It’s almost a ‘given’ that at the end of any Meat & Livestock Australia chairman’s term, there is a sense that whoever is appointed as his successor won’t be as good, or as effective in the role.
Don Heatley fronted-up to exactly that expectation when in 2005 he replaced the accomplished, eloquent and widely-respected David Crombie.
Six years later and the freshly-elected MLA chairman Rob Anderson today faces the same sort of scrutiny.
While Mr Heatley was poles apart from his predecessor in background (hands-on, rather than corporate beef producer), personality and approach, he quickly grew into the role and put his own stamp on the job as the new “Boss drover” of the industry’s service delivery company.
The difference in 2011 is that unlike Don Heatley, who spent six years on the MLA board by the time of his elevation to the chair, Rob Anderson is a relative newcomer, having served on the board for just 12 months. His arrival on the board followed his endorsement by members at last year’s Launceston AGM.
Mr Anderson, 55 runs a commercial cattle breeding/growing operation at Mullaley, between Gunnedah and Coonabarabran in northwestern NSW. His family has been running cattle in the area for several generations.
Asked how he would describe his leadership style, he said he would like to think that people would see him as an inclusive and collaborative leader, who would focus primarily on orchestrating and cultivating the considerable talents around the MLA board table to best industry advantage.
He has had an interesting journey as an agripolitical leader at state and national level.
“When I first felt motivated to head away from home to get involved in industry affairs, I went to Brisbane to try to get onto the board of the old Australian Meat and Livestock Corporation. It was one of the last AGMs before the wind-up of the old industry structure,” Mr Anderson said.
“I had a lot of passion for where the industry was going, but no previous industry decision-making experience. I was told by the wise old AMLC owls that ran the industry in those days that perhaps I should go away and get some broader experience in industry affairs first,” he said.
“I’d become a vigorous letter writer to The Land over perceived flaws in the way the industry was managing its affairs at that time. There were all sorts of issues, but the one that most clearly sticks in my mind was over A-cipher cow beef being sold as export quality rump on the domestic market,” Mr Anderson recalled.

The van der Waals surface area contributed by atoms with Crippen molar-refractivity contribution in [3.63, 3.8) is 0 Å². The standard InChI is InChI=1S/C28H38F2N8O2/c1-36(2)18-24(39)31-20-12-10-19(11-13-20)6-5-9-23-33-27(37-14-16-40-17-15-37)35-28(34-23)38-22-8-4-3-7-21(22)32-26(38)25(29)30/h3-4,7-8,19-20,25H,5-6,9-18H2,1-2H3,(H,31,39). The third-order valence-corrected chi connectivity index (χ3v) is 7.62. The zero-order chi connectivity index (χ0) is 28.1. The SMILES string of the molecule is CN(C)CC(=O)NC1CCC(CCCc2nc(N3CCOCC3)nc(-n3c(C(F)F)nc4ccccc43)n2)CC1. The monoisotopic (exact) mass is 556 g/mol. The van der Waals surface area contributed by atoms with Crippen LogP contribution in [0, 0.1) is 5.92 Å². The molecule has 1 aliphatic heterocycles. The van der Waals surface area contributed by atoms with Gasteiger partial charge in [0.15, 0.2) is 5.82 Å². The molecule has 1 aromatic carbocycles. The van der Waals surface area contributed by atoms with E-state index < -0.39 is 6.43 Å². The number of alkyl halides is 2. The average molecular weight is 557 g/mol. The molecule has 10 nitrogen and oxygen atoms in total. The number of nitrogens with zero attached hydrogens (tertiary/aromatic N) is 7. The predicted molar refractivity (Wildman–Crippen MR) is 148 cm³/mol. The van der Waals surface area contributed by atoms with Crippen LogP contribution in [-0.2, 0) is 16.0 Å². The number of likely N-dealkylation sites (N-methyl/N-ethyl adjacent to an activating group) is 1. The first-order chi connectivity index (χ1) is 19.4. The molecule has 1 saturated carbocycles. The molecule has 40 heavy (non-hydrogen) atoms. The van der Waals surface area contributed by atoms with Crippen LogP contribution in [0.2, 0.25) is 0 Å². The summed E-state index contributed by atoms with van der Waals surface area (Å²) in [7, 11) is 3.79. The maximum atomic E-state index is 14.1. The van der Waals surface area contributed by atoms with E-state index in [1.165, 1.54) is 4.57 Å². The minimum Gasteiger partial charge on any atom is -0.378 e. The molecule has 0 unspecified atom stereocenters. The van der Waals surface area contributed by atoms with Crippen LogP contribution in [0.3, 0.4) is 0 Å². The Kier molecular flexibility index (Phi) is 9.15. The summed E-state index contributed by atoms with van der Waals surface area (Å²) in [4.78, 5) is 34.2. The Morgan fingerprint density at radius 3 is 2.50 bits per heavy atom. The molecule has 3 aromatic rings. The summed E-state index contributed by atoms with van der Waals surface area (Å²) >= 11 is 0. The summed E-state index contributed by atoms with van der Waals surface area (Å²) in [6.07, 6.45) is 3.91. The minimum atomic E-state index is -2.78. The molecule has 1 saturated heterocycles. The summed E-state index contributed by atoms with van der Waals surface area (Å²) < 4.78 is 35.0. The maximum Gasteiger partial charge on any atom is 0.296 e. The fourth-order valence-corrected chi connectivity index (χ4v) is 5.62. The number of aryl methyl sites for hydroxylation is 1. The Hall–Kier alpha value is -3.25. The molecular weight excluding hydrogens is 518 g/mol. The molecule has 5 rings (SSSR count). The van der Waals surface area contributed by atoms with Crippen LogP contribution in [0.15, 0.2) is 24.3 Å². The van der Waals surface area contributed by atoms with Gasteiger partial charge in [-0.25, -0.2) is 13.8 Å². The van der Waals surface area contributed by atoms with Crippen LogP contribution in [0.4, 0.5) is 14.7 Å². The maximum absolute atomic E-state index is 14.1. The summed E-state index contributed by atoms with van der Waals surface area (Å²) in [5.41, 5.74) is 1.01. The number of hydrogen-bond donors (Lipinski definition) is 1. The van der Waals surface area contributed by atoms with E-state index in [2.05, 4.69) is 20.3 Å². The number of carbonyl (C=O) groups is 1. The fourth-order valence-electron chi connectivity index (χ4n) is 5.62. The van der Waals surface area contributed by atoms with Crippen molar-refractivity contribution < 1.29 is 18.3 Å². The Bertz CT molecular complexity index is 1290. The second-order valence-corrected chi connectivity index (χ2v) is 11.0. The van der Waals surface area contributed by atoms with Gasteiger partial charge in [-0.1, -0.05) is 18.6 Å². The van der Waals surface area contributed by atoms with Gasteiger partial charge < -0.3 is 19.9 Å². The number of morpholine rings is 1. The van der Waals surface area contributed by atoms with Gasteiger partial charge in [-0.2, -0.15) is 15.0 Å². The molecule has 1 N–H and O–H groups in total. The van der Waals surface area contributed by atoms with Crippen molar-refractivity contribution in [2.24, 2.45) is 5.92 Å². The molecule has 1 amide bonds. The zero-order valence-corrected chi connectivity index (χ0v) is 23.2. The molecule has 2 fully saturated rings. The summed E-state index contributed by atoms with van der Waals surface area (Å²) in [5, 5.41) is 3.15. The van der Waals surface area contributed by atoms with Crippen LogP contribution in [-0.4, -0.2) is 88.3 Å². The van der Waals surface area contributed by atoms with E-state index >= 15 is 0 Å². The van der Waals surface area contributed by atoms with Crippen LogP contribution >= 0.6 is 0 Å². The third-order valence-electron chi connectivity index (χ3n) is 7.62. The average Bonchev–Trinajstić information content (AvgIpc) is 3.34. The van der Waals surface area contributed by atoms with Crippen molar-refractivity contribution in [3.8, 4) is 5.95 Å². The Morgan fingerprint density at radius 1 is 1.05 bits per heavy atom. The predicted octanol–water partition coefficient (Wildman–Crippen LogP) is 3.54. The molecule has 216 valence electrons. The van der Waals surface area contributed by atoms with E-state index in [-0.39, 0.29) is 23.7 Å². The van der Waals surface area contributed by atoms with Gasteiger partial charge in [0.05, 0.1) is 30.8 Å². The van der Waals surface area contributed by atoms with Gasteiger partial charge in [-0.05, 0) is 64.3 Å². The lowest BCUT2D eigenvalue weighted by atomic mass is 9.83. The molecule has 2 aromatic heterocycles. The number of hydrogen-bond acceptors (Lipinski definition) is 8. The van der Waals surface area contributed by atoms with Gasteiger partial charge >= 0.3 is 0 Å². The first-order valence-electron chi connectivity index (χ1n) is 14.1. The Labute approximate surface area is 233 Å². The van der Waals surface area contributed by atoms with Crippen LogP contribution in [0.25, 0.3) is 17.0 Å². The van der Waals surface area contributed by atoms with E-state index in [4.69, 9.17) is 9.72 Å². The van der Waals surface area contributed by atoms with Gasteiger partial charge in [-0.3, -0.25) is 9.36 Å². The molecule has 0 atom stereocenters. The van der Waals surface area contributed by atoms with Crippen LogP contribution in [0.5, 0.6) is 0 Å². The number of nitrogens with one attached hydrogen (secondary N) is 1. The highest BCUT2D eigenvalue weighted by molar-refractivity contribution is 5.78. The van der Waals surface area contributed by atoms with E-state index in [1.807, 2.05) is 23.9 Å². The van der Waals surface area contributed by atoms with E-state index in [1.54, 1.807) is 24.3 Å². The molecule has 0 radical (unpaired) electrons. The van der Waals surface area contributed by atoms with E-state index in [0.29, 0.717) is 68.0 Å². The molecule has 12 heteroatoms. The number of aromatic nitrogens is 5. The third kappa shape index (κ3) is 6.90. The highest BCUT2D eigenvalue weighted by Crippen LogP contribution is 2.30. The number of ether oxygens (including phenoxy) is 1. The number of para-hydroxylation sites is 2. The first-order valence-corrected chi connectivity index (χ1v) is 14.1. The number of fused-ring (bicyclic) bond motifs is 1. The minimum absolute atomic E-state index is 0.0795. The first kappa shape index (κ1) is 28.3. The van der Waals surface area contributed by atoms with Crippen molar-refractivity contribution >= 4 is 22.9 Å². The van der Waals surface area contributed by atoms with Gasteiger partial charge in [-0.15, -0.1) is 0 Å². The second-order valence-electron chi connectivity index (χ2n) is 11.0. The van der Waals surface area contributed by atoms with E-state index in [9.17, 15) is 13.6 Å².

Based on the advice he received from his early engagement with the AMLC board, he came home and joined the local branch of the Cattlemens Union. That branch folded six months later, so on the advice of some of his peers, he engaged with the local branch of NSW Farmers.
Mr Anderson then spent about eight years on Cattle Council of Australia, gaining much-needed national industry policy making experience. He also rose to become senior vice-president of NSW Farmers for four years to 2005, and during this time he became a fully qualified-company director.
With the exception of a couple of behind-the-scenes, low-key type roles in areas like AusMeat’s Aus-Qual subsidiary committee, he then took a break from direct beef sector agripolitical representation before standing for the vacant MLA board post last year.
“I always harboured a desire to continue contributing to the industry, and the opportunity to serve on the MLA board emerged at the right time in my life,” he said.
Around the middle of this year, Mr Anderson was elected vice-chairman of MLA – a title that was re-activated after a period of dormancy. It coincided with the emergence of the live export crisis in Indonesia and a greatly heightened workload on then-chairman, Don Heatley.
Many observers saw this development as a signal that Mr Anderson was being groomed for the chairmanship, as part of a succession planning exercise.
Looking forward, Mr Anderson noted that the MLA board was very supportive of new managing director, Scott Hansen’s focus on bringing MLA back to its core business, and redefining the body’s roles and responsibilities.
“I see my job as leader of the board to continue that, and work closely with Scott, the MLA management and the peak councils in delivering on that. It’s all about getting MLA really focused on its deed of agreement with the Government, and its MOU with industry, and making sure we are delivering as best we can on behalf of the levy payers.”
So will the latest moves for industry structural reforms potentially impact on MLA’s day-to-day operations?
“I’d like to think it has no impact at all, in an operational sense,” Mr Anderson said.
“It’s for the industry to drive any change it sees necessary – and that increasingly looks like occurring – then it’s up to them to own that process. MLA needs to concentrate on its own business, which is about driving service delivery in areas like R&D, marketing and market development.”
Increasingly, the Australian beef industry needed to take a global approach to its marketing effort, Mr Anderson said.
“There will always be different requirements and challenges from country to country, but I am satisfied that we have a tremendous group of staff that are well positioned to tackle the challenges and opportunities that emerge in established and emerging export beef markets,” he said.
- There was no election of a deputy chairman during Friday morning’s MLA boardmeeting in Longreach, during which Mr Anderson was elected to the chairmanship.
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